Earth Day 2009

22 April 2009

In The Air
Reflections on Earth Day and state of American environmentalism
(The New Yorker) The first celebration of Earth Day, on April 22, 1970, was a raucously exuberant affair. … Among those who seemed unmoved was President Richard Nixon. He avoided the festivities and made no public comment on them. (One of his aides, John Whitaker, later acknowledged that the Administration had been “totally unprepared” for the wave of environmental activism “that was about to engulf us.”) Nevertheless, even Nixon seems to have got the message. Three months afterward, he created the Environmental Protection Agency and the National Oceanic and Atmospheric Administration, and five months after that he signed the Clean Air Act. The Clean Water Act, the Pesticide Control Act, the Endangered Species Act, and the Safe Drinking Water Act all became law by the end of 1974.
… This week, when Earth Day turns thirty-nine, the New York City Department of Parks and Recreation will plant trees. The Interior Department will host a fair in Washington’s Rawlins Park, and in Bloomington volunteers will teach sixth graders about karsts and creeks. As perhaps befits a middle-aged celebration, these are all eminently reasonable activities. But Earth Day has lost its edge and, with that, the sense that a different world is possible. Even more than in 1970, what’s needed now is an outpouring that organizes itself—with millions of people and, for good measure, some stinky dead fish in the streets.

Nicholas Stern: We must not give in to pessimism
“The one way of guaranteeing to fail is to assume that we will,” he added.
Stern’s description of the scale of the problem was characteristically uncompromising – “this is the biggest market failure the world has ever seen”, “the world is more risky than I articulated [in the Stern Review]”, we risk a “transformation of the planet”. But the talk itself, which was to promote his new book, A Blueprint for a Safer Planet, had an upbeat tone. His message was that we have a pretty good idea what the solutions are and what we need to avoid. New technologies like better renewable energy are vital, energy efficiency is a must, deforestation has to be halted and massive fiscal stimulus packages designed to deal with the economic crisis can and should transform the world economy with a greener hue.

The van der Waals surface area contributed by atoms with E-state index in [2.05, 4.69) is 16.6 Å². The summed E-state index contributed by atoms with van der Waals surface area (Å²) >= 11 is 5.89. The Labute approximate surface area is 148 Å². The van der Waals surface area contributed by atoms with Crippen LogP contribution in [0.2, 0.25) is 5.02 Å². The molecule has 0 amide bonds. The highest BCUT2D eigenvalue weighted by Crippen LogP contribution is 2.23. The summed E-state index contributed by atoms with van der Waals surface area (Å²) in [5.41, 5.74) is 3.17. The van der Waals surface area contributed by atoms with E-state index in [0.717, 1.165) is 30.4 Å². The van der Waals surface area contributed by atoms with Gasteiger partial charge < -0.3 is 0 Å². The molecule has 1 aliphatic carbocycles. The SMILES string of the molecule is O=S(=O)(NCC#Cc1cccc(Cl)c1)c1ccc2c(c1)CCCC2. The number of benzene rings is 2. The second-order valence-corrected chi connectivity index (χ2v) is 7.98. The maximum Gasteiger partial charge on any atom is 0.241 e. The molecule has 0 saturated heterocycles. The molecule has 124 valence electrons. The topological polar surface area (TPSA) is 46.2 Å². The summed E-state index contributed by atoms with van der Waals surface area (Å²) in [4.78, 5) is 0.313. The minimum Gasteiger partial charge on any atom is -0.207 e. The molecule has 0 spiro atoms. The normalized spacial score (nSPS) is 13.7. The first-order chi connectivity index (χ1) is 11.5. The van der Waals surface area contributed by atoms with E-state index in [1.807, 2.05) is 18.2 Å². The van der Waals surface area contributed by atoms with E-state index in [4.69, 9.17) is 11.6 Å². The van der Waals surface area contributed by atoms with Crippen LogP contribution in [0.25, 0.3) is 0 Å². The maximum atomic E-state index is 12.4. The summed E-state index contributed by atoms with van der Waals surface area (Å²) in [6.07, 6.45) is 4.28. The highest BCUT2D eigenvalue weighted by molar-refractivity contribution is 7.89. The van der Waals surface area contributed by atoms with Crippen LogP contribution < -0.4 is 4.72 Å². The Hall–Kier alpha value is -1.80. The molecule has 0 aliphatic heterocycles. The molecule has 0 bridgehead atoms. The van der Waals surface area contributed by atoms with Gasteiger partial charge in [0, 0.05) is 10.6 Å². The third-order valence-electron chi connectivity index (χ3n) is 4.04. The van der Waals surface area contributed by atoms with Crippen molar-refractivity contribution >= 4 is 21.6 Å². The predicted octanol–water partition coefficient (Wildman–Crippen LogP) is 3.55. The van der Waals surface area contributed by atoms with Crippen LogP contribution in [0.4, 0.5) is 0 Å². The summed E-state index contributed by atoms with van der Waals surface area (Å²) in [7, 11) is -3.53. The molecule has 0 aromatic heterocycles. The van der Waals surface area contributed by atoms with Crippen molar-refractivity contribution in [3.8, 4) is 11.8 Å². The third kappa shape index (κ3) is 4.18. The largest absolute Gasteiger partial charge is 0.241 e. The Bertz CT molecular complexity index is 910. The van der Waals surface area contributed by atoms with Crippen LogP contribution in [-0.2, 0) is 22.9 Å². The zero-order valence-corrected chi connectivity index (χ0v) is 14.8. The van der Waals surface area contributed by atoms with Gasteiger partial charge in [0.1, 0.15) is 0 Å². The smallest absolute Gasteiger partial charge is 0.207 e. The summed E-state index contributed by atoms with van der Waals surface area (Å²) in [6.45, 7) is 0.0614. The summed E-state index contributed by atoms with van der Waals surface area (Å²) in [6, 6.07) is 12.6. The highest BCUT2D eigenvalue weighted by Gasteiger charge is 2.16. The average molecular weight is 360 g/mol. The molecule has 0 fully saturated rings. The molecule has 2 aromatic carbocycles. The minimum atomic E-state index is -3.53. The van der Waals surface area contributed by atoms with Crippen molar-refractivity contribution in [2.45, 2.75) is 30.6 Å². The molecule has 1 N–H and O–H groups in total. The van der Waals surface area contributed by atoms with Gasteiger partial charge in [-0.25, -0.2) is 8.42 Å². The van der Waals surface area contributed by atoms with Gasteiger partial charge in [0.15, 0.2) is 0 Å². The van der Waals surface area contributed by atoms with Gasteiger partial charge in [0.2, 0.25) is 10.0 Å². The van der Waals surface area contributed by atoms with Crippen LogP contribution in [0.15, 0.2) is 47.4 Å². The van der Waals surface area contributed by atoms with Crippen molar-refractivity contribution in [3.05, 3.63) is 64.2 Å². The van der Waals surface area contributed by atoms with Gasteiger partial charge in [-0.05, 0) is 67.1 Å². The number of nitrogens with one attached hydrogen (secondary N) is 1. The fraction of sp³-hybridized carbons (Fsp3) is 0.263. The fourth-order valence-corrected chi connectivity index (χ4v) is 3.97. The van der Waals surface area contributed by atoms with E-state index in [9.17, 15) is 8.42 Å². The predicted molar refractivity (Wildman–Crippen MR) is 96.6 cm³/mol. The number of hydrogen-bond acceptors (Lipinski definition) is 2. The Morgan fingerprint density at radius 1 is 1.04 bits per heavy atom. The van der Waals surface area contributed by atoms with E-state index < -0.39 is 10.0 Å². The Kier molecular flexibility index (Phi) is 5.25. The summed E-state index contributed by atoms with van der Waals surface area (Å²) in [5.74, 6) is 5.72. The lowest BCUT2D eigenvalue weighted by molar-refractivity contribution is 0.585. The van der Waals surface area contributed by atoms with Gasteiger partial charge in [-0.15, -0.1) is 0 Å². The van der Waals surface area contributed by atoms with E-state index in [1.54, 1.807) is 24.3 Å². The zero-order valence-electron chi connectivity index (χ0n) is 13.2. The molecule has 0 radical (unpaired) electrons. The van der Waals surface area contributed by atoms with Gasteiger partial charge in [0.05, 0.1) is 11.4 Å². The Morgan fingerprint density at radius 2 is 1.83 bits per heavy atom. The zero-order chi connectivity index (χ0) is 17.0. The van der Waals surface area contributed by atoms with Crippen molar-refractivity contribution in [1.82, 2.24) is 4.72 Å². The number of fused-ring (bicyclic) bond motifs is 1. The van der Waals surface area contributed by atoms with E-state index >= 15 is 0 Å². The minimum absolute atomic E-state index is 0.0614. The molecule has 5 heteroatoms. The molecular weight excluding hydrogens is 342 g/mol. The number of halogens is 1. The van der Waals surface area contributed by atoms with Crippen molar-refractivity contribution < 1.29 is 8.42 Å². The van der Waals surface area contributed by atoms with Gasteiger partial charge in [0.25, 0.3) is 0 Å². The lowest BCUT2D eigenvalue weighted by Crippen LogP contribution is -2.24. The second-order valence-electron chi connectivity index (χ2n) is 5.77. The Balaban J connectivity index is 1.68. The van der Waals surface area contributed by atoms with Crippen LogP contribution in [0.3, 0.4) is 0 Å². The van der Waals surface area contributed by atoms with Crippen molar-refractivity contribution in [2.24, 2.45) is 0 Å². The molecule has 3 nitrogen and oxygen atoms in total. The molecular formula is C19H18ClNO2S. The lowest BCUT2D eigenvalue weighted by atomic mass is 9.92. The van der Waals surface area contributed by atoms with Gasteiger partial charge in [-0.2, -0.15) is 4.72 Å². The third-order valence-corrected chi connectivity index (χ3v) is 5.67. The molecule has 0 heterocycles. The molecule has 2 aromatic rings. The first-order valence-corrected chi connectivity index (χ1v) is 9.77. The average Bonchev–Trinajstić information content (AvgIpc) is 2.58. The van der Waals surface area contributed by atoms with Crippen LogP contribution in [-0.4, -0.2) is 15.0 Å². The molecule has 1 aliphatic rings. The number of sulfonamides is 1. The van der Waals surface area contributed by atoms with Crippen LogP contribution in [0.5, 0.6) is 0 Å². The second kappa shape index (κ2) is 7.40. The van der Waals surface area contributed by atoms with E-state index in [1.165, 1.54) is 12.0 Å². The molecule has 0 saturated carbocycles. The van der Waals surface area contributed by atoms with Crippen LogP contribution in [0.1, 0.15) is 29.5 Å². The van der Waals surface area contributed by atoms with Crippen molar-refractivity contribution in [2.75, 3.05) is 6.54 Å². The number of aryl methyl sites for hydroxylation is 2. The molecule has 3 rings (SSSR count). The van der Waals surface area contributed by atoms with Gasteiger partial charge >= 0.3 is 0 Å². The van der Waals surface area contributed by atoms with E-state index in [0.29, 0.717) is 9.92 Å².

In particular, Stern said the world has to get a move on with carbon capture and storage. Currently around half the world’s electricity comes from burning coal so we have to find a way of doing that without releasing stacks of CO2. “If coal is going to be used, the only response – because it is the dirtiest of all fuels – is that we have to learn how to do carbon capture and storage and we have to learn how to do it quickly on a commercial scale,” he said.

Earth Day Atonement: 10 Environmental Disasters to Remember
Ten tragic lessons in our nation’s environmental history that should never be forgotten.
And one climate destabilization tragedy in the making that needs our urgent help.

* Extinction: Three Species Per Hour
* Everything in Its Path: Mountaintop Removal
* Donora Smog: Worst Air Pollution Disaster
* Love Canal: The Origins of the Superfund
* Exxon Valdez Oil Spill:
* Black Mesa: Removing the Liver of the Earth
* Hurricane Katrina: A Failure of Initiative
* The Worst Hard Time: The Making of the Great Dust Bowl
* Bhopal: How Union Carbide Made the World Flat
* The Future Earth Day is Now: Kivalina Vs. ExxonMobil

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